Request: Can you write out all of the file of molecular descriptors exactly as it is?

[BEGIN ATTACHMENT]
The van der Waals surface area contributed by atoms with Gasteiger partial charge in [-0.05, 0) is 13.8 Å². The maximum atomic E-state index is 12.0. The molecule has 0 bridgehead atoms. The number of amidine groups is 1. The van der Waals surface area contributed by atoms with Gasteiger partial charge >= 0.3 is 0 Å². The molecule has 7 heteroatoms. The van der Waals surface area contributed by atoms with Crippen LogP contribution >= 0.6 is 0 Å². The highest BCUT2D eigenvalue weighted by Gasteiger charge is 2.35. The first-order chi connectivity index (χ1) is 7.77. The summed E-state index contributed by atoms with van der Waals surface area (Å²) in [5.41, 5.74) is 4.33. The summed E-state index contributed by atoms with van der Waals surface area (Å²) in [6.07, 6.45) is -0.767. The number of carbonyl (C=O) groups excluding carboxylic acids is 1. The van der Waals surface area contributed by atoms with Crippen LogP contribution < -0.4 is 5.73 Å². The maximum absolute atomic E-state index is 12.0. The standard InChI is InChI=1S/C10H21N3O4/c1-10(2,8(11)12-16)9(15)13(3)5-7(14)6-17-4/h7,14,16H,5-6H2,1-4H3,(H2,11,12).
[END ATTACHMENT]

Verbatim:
The van der Waals surface area contributed by atoms with Gasteiger partial charge in [-0.05, 0) is 13.8 Å². The maximum atomic E-state index is 12.0. The molecule has 0 bridgehead atoms. The number of amidine groups is 1. The van der Waals surface area contributed by atoms with Gasteiger partial charge >= 0.3 is 0 Å². The molecule has 7 heteroatoms. The van der Waals surface area contributed by atoms with Crippen LogP contribution >= 0.6 is 0 Å². The highest BCUT2D eigenvalue weighted by Gasteiger charge is 2.35. The first-order chi connectivity index (χ1) is 7.77. The summed E-state index contributed by atoms with van der Waals surface area (Å²) in [5.41, 5.74) is 4.33. The summed E-state index contributed by atoms with van der Waals surface area (Å²) in [6.07, 6.45) is -0.767. The number of carbonyl (C=O) groups excluding carboxylic acids is 1. The van der Waals surface area contributed by atoms with Crippen LogP contribution < -0.4 is 5.73 Å². The maximum absolute atomic E-state index is 12.0. The standard InChI is InChI=1S/C10H21N3O4/c1-10(2,8(11)12-16)9(15)13(3)5-7(14)6-17-4/h7,14,16H,5-6H2,1-4H3,(H2,11,12).